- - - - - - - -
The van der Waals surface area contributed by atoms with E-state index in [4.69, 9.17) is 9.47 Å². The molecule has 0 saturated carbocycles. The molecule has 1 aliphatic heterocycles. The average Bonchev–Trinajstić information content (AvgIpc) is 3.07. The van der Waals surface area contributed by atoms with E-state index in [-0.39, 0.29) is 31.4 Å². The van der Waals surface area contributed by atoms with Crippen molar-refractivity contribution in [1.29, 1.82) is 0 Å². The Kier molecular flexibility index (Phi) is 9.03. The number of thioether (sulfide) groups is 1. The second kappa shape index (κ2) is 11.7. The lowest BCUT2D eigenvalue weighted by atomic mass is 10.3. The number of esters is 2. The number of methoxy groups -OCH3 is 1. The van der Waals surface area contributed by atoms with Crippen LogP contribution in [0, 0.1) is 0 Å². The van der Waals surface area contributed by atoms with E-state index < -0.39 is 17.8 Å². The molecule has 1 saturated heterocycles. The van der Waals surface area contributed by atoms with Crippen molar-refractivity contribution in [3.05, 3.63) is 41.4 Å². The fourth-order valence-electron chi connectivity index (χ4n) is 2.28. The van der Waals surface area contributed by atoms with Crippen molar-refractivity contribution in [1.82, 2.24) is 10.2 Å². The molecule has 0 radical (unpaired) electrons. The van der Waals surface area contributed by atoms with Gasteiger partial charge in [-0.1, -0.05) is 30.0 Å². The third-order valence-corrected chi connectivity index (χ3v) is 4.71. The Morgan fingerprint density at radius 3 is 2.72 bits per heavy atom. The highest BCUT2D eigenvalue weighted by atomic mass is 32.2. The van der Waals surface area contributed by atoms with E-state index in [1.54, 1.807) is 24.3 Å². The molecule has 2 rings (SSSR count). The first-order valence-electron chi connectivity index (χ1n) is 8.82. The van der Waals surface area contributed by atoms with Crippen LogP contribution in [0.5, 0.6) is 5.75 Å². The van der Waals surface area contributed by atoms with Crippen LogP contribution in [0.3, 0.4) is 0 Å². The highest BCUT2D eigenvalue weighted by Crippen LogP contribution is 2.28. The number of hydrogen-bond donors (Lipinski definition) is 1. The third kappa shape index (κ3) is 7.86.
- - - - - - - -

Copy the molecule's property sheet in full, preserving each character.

The van der Waals surface area contributed by atoms with E-state index in [4.69, 9.17) is 9.47 Å². The molecule has 0 saturated carbocycles. The molecule has 1 aliphatic heterocycles. The average Bonchev–Trinajstić information content (AvgIpc) is 3.07. The van der Waals surface area contributed by atoms with E-state index in [-0.39, 0.29) is 31.4 Å². The van der Waals surface area contributed by atoms with Crippen molar-refractivity contribution in [1.29, 1.82) is 0 Å². The Kier molecular flexibility index (Phi) is 9.03. The number of thioether (sulfide) groups is 1. The second kappa shape index (κ2) is 11.7. The lowest BCUT2D eigenvalue weighted by atomic mass is 10.3. The number of esters is 2. The number of methoxy groups -OCH3 is 1. The van der Waals surface area contributed by atoms with Crippen LogP contribution in [0, 0.1) is 0 Å². The van der Waals surface area contributed by atoms with E-state index < -0.39 is 17.8 Å². The molecule has 1 saturated heterocycles. The van der Waals surface area contributed by atoms with Crippen molar-refractivity contribution in [3.05, 3.63) is 41.4 Å². The fourth-order valence-electron chi connectivity index (χ4n) is 2.28. The van der Waals surface area contributed by atoms with Crippen molar-refractivity contribution in [1.82, 2.24) is 10.2 Å². The molecule has 0 radical (unpaired) electrons. The van der Waals surface area contributed by atoms with Gasteiger partial charge in [-0.1, -0.05) is 30.0 Å². The third-order valence-corrected chi connectivity index (χ3v) is 4.71. The Morgan fingerprint density at radius 3 is 2.72 bits per heavy atom. The highest BCUT2D eigenvalue weighted by atomic mass is 32.2. The van der Waals surface area contributed by atoms with E-state index in [1.54, 1.807) is 24.3 Å². The molecule has 2 rings (SSSR count). The first-order valence-electron chi connectivity index (χ1n) is 8.82. The van der Waals surface area contributed by atoms with Crippen LogP contribution in [0.5, 0.6) is 5.75 Å². The van der Waals surface area contributed by atoms with Crippen LogP contribution in [0.3, 0.4) is 0 Å². The highest BCUT2D eigenvalue weighted by Crippen LogP contribution is 2.28. The number of hydrogen-bond donors (Lipinski definition) is 1. The third kappa shape index (κ3) is 7.86.